With mischief and mayhem continuing to circulate through the financial world, it's instructive to look to the "Isles" for a clue to see what lies in store for future policy for the United States.
The US is not the only country with banking problems or scandals. Ireland took steps today to stabilize their banks by injecting capital into their financial institutions after one bank had an accounting scandal hit its shares. Remember, this country intervened aggressively after the Lehman collapse to guarantee all deposits and debt of the country's major financial institutions.
The new actions by Ireland were to "ensure that the financial system in Ireland meets the everyday financial needs of individuals, businesses and the overall economy." But the steps go far beyond this euphemistic phrase.
For the three major banks, the first part of the plan is to make direct capital injections and take voting rights in exchange. This makes sense as you want to provide capital to assist with the de-leveraging financial institutions are going through to strengthen their balance sheets. The government will invest €2 billion each in Bank of Ireland PLC and Allied Irish Banks PLC, in exchange for 25% of the voting rights of each bank. In Anglo Irish bank, the terms are little different: government will make an initial investment of €1.5 billion in in exchange for preference shares that will give it 75% of the voting rights of the bank. This gives the government bureaucrats effective control of the company.
And the money comes with serious strings attached. According to the WSJ, "In exchange for the money, the banks have agreed to increase lending to small and midsize businesses by at least 10% next year, the finance ministry said. The banks also agreed to increase lending to first-time house buyers by 30% next year, subject to demand, and to wait at least six months after a homeowner first defaults on a mortgage before taking legal action or repossessing the home. The banks also promised to work with regulators to develop financial-education programs for consumers."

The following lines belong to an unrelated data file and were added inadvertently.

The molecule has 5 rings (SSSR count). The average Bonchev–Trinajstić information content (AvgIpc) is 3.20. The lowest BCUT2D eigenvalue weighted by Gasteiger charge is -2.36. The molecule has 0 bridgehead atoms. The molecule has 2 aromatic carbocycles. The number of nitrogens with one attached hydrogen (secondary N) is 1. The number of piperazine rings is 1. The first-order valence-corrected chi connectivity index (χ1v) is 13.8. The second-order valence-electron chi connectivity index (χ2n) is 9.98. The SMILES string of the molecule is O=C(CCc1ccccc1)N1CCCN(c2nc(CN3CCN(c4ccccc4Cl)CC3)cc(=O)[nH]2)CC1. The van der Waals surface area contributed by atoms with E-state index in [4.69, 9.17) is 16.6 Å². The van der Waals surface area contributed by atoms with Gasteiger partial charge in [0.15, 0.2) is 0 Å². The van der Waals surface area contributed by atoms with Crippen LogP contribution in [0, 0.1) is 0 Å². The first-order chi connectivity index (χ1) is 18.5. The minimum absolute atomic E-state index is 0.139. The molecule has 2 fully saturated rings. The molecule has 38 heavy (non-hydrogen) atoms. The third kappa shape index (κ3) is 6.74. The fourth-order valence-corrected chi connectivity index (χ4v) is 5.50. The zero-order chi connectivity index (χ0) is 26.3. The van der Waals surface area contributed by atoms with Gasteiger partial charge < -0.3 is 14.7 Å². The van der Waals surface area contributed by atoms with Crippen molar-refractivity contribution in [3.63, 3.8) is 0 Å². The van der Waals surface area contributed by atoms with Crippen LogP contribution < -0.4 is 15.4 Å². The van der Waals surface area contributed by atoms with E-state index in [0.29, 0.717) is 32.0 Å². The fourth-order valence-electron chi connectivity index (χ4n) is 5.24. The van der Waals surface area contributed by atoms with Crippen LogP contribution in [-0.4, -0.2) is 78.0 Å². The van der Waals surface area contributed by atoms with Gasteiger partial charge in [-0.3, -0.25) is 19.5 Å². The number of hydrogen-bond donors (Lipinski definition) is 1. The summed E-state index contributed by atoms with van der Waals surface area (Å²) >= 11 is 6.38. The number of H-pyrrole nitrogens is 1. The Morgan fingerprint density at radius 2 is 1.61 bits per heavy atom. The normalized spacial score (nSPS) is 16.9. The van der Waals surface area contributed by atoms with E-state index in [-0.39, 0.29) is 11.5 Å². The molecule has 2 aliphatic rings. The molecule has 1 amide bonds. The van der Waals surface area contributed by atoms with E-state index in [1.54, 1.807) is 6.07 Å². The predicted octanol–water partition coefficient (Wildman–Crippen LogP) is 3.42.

As US banks carry a chain of woe longer than Marley's, I can only think that the incoming US politicos are all nodding their heads in unison in agreement over what Ireland has done. Can everyone repeat after me, the government does not allocate resources efficiently. For public goods (military, drinking water, etc..), the government is necessary and critical. From there, it gets more and more questionable. In this vein, social goods are defined as public goods that could be delivered as private goods, but are usually delivered by the government for various reasons, including social policy, and finances from public funds like taxes. This is the realm we're entering for banks.
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Due to the a credit crisis brought on by lack of enforcement of laws on the books and an irresponsible monetary policy, the risk for the United States is that government oversteps its bounds and dictates what lending policies should be for the current financial institutions. While this won't kill a recovery, it will eventually produce massive misallocation of precious resources. Like Scrooge, It's not too late to change...but I'm not sure we're going to wake up in time.